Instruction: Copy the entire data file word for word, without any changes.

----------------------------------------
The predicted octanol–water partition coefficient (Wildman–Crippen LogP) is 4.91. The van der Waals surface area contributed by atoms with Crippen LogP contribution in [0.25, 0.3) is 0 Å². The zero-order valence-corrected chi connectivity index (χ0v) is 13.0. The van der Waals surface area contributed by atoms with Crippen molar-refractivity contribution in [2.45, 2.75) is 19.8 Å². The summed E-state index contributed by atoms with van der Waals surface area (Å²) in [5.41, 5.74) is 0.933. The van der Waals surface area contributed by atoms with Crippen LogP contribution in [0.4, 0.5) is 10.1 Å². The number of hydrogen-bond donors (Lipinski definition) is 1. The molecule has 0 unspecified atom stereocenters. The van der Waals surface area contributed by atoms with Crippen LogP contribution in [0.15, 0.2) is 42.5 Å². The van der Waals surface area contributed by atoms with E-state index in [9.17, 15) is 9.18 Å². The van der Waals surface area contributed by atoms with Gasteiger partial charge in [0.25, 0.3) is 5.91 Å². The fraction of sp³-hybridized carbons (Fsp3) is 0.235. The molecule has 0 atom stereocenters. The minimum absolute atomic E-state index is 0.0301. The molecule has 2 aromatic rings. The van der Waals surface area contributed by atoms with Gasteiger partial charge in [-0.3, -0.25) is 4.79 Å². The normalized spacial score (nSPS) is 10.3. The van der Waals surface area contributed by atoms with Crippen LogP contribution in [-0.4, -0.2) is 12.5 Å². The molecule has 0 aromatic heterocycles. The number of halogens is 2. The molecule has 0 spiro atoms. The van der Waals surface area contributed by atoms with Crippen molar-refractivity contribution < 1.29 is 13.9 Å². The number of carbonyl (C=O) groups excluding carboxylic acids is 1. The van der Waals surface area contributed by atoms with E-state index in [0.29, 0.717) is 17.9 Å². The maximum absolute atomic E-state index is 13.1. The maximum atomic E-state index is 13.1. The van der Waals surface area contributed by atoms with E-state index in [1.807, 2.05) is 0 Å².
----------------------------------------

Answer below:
The predicted octanol–water partition coefficient (Wildman–Crippen LogP) is 4.91. The van der Waals surface area contributed by atoms with Crippen LogP contribution in [0.25, 0.3) is 0 Å². The zero-order valence-corrected chi connectivity index (χ0v) is 13.0. The van der Waals surface area contributed by atoms with Crippen molar-refractivity contribution in [2.45, 2.75) is 19.8 Å². The summed E-state index contributed by atoms with van der Waals surface area (Å²) in [5.41, 5.74) is 0.933. The van der Waals surface area contributed by atoms with Crippen LogP contribution in [0.4, 0.5) is 10.1 Å². The number of hydrogen-bond donors (Lipinski definition) is 1. The molecule has 0 unspecified atom stereocenters. The van der Waals surface area contributed by atoms with Crippen LogP contribution in [0.15, 0.2) is 42.5 Å². The van der Waals surface area contributed by atoms with E-state index in [9.17, 15) is 9.18 Å². The van der Waals surface area contributed by atoms with Gasteiger partial charge in [0.25, 0.3) is 5.91 Å². The fraction of sp³-hybridized carbons (Fsp3) is 0.235. The molecule has 0 atom stereocenters. The minimum absolute atomic E-state index is 0.0301. The molecule has 2 aromatic rings. The van der Waals surface area contributed by atoms with Gasteiger partial charge in [-0.3, -0.25) is 4.79 Å². The normalized spacial score (nSPS) is 10.3. The van der Waals surface area contributed by atoms with Crippen LogP contribution in [-0.4, -0.2) is 12.5 Å². The molecule has 0 aromatic heterocycles. The number of halogens is 2. The molecule has 0 spiro atoms. The van der Waals surface area contributed by atoms with Crippen molar-refractivity contribution < 1.29 is 13.9 Å². The number of carbonyl (C=O) groups excluding carboxylic acids is 1. The van der Waals surface area contributed by atoms with E-state index in [0.29, 0.717) is 17.9 Å². The maximum absolute atomic E-state index is 13.1. The maximum atomic E-state index is 13.1. The van der Waals surface area contributed by atoms with E-state index in [1.807, 2.05) is 0 Å².